In a lattice, one can use these alternative axioms:
Here, (1) is equivalent to the previous version; the others, which here say that the lattice is closed under finite meets, are equivalent given (1). (These axioms look more like the axioms for an ideal of a ring.)
You can also interpret these axioms to say that, if you think of as a function from to the set of truth values, then is a homomorphism of meet-semilattices.
A filter of subsets of a given set is a filter in the power set of . One also sees filters of open subsets, filters of compact subsets, etc, especially in topology.
A filter is proper if there exists an element of such that . A filter in a lattice is proper iff ; in particular, a filter of subsets of is proper iff . In constructive mathematics, however, one usually wants a stronger (but classically equivalent) notion: a filter of subsets of is proper if every element of is inhabited. If for every (in particular if ), then we have the improper filter. Compare proper subset and improper subset.
Filters are often assumed to be proper by default in analysis and topology, where proper filters correspond to nets. However, we will try to remember to include the adjective ‘proper’.
If the complement of a filter is an ideal, then we say that the filter is prime (and equivalently that the ideal is prime). A prime filter is necessarily proper; a proper filter in a lattice is prime iff, whenever , either or . In other words, must be a homomorphism of lattices. The generalisation to arbitrary joins gives a completely prime filter.
A filter is an ultrafilter, or maximal filter, if it is maximal among the proper filters. (See that article for alternative formulations and applications.) In a distributive lattice, every ultrafilter is prime; the converse holds in a Boolean lattice. In this case, we can say that is a homomorphism of Boolean lattices.
Given an element of , the principal ultrafilter (of subsets of ) at consists of every subset of to which belongs. A principal ultrafilter is also called a fixed ultrafilter; more generally, a filter of subsets is fixed if its intersection is inhabited. In contrast, if is an filter whose meet (of all elements) exists and is a bottom element (the empty set for a filter of subsets), then we call free.
A subset of a lattice is a filterbase if it becomes a filter when closed under axiom (1). Equivalently, a filterbase is any downward-directed subset. Any subset of a meet-semilattice may be used as a filter subbase; form a filterbase by closing under finite meets.
A filterbase of sets is proper (that is, it generates a proper filter of sets) iff each set in is inhabited. A filter subbase of sets is proper iff it satisfies the finite intersection property (well known in topology from a criterion for compact spaces): every finite collection from the subfilter has inhabited intersection.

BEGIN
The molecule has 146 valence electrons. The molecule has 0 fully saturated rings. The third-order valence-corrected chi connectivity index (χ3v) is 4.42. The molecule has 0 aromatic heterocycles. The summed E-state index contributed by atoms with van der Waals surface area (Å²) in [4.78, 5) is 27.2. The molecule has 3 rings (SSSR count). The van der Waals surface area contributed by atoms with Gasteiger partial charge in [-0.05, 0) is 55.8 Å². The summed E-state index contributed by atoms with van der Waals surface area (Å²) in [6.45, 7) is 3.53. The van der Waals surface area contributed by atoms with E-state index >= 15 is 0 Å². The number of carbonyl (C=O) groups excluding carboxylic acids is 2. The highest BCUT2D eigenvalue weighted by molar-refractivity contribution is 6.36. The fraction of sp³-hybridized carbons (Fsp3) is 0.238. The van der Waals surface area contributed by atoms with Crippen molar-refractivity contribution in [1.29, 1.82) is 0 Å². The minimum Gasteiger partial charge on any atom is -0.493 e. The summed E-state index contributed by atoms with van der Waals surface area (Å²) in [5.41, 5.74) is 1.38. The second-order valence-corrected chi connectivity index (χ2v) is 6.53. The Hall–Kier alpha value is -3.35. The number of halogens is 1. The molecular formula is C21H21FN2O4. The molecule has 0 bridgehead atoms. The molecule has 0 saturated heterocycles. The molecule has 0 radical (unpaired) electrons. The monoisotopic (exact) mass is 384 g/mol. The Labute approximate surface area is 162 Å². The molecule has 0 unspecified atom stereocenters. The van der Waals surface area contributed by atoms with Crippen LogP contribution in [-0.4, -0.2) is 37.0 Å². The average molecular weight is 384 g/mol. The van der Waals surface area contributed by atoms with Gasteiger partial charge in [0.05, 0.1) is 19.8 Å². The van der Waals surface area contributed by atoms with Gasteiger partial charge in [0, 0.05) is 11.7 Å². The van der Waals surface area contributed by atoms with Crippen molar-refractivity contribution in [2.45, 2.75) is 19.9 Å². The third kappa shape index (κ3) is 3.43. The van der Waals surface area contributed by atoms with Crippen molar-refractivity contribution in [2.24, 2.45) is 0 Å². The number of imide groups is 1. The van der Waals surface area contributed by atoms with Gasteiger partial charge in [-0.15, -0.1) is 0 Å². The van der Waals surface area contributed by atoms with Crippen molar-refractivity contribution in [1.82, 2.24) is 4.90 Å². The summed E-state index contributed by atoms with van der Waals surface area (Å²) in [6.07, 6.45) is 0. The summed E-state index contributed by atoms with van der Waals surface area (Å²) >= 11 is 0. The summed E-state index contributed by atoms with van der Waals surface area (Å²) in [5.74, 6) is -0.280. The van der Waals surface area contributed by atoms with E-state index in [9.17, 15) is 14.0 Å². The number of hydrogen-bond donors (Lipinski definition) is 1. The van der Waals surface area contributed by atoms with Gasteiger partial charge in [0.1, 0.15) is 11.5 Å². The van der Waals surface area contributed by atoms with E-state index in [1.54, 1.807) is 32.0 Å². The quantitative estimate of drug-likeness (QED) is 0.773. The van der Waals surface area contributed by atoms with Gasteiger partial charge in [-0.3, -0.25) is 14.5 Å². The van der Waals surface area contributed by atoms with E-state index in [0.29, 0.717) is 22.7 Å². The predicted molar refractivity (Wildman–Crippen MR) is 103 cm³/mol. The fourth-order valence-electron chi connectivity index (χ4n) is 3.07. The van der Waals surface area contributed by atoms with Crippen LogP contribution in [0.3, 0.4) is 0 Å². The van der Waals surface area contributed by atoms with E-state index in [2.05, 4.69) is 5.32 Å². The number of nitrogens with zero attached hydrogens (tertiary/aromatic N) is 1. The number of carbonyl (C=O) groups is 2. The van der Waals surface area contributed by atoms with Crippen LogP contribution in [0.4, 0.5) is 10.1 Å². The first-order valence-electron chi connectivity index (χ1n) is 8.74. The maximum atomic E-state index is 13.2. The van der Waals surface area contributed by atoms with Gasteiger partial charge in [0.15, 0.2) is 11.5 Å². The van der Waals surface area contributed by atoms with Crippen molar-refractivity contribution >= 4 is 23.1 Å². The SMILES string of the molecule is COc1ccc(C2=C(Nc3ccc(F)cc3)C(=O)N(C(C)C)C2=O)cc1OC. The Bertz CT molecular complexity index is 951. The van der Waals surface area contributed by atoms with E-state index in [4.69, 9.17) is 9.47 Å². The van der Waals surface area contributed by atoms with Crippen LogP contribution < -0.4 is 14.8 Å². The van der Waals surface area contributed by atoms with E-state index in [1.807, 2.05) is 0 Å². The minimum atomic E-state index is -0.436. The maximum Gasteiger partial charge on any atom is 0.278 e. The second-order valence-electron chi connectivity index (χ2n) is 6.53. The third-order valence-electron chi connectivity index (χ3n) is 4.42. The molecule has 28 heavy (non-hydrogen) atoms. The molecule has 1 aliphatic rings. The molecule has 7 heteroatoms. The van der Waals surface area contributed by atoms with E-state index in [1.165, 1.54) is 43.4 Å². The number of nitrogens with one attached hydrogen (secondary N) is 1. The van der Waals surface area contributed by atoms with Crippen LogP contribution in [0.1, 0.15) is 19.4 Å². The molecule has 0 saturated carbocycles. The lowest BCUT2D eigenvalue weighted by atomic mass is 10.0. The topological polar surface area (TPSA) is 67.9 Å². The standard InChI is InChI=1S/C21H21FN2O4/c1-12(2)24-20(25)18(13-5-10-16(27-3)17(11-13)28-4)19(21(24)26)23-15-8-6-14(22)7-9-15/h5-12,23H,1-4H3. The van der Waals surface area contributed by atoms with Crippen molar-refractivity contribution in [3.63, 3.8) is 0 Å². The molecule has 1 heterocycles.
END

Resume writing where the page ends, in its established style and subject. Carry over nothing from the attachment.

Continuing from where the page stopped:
If is a monotone? map and a filter, then is a filter base. Let be the filter generated by this filter base. The set of filters is a poset in its own right w.r.t. inclusion and is monotone. Therefore is a functor from the category of posets to itself.
If satisfies stronger properties than mere monotony, then will be better behaved as well:
If is a meet-semilattice, then is a complete join-semilattice: . If respects finite meets, then respects all joins. If is merely monotone, then respects all filtered joins.
If has all -fold joins for some indexing set , then has -fold meets: . If respects -fold joins, then respects -fold meets.
If is a distributive lattice, then is a frame, i.e. the infinite distributive law holds. The other distributive law also holds for finite meets: if is finite. It holds more generally if has all -fold meets, the -fold distributive law holds in and is closed under -fold meets.
If is a complete join-semilattice, then is a complete lattice. If respects all joins, then respects all meets. In this case has a left adjoint which is given by so that holds. As a left adjoint respects all joins.
If is an adjoint pair between and , that is f, monotone and for all , , then is an adjoint pair between and . Note that the push-forward turns left adjoints into right adjoint and vice versa.
Every net defines an eventuality filter : let belong to if, for some index , for every , . (That is, is eventually in .) Note that is proper; conversely, any proper filter has a net whose eventuality filter is (as described at net). Everything below can be done for nets as well as for (proper) filters, but filters often lead to a cleaner theory.
In a topological space , a filter on converges to a point of if every neighbourhood of belongs to . A filter clusters at a point if every neighbourhood of intersects every element of . With these definitions, the improper filter converges to every point and clusters at no point; a proper filter, however, clusters at every point that it converges to.
The concepts of continuous function and such conditions as compactness and Hausdorffness may be defined quite nicely in terms of the convergence relation. In fact, everything about topological spaces may be defined in terms of the convergence relation, although not always nicely. This is because topological spaces form a full subcategory of the category of convergence spaces, where the convergence relation is the fundamental concept. More details are there.
In a metric space , a filter on is Cauchy if it has elements of arbitrarily small diameter. Then a sequence is a Cauchy sequence iff its eventuality filter is Cauchy. (This can be generalised to uniform spaces.) The concept of completion of a metric space may be defined quite nicely in terms of the Cauchy filters, although not every property (not even every uniform property) of metric spaces can be defined in this way. As for convergence, there is a general notion of Cauchy space, but the forgetful functors from metric and uniform spaces are now not full.